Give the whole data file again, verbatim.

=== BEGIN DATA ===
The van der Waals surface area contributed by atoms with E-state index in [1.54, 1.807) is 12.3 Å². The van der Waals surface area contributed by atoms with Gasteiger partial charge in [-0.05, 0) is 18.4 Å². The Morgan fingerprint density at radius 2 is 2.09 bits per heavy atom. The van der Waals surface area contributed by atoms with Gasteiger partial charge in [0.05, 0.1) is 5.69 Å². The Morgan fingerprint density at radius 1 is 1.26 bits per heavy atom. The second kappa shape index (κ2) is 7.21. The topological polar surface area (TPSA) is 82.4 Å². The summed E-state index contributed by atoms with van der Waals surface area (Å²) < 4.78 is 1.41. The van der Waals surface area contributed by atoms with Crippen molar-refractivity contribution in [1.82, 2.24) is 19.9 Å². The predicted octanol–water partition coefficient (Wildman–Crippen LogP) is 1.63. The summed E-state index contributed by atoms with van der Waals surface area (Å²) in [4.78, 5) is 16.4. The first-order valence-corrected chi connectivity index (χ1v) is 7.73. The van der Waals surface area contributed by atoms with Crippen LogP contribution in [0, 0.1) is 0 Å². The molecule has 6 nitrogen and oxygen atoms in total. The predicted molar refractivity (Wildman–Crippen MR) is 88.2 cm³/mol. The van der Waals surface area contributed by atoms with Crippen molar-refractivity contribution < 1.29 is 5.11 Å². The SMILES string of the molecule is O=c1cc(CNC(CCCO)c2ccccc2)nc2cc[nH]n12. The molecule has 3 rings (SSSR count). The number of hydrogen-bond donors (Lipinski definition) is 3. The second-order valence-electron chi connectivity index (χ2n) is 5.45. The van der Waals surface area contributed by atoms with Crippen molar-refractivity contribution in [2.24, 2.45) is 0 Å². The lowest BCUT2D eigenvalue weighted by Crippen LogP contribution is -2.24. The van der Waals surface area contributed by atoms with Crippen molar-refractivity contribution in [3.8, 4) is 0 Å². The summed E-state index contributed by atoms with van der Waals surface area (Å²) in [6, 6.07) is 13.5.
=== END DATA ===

The van der Waals surface area contributed by atoms with E-state index in [1.54, 1.807) is 12.3 Å². The van der Waals surface area contributed by atoms with Gasteiger partial charge in [-0.05, 0) is 18.4 Å². The Morgan fingerprint density at radius 2 is 2.09 bits per heavy atom. The van der Waals surface area contributed by atoms with Gasteiger partial charge in [0.05, 0.1) is 5.69 Å². The Morgan fingerprint density at radius 1 is 1.26 bits per heavy atom. The second kappa shape index (κ2) is 7.21. The topological polar surface area (TPSA) is 82.4 Å². The summed E-state index contributed by atoms with van der Waals surface area (Å²) < 4.78 is 1.41. The van der Waals surface area contributed by atoms with Crippen molar-refractivity contribution in [1.82, 2.24) is 19.9 Å². The predicted octanol–water partition coefficient (Wildman–Crippen LogP) is 1.63. The summed E-state index contributed by atoms with van der Waals surface area (Å²) in [4.78, 5) is 16.4. The first-order valence-corrected chi connectivity index (χ1v) is 7.73. The van der Waals surface area contributed by atoms with Crippen LogP contribution in [0, 0.1) is 0 Å². The molecule has 6 nitrogen and oxygen atoms in total. The predicted molar refractivity (Wildman–Crippen MR) is 88.2 cm³/mol. The van der Waals surface area contributed by atoms with Crippen molar-refractivity contribution < 1.29 is 5.11 Å². The SMILES string of the molecule is O=c1cc(CNC(CCCO)c2ccccc2)nc2cc[nH]n12. The molecule has 3 rings (SSSR count). The number of hydrogen-bond donors (Lipinski definition) is 3. The second-order valence-electron chi connectivity index (χ2n) is 5.45. The van der Waals surface area contributed by atoms with Crippen molar-refractivity contribution in [2.24, 2.45) is 0 Å². The lowest BCUT2D eigenvalue weighted by Crippen LogP contribution is -2.24. The van der Waals surface area contributed by atoms with Crippen molar-refractivity contribution in [3.8, 4) is 0 Å². The summed E-state index contributed by atoms with van der Waals surface area (Å²) in [6, 6.07) is 13.5.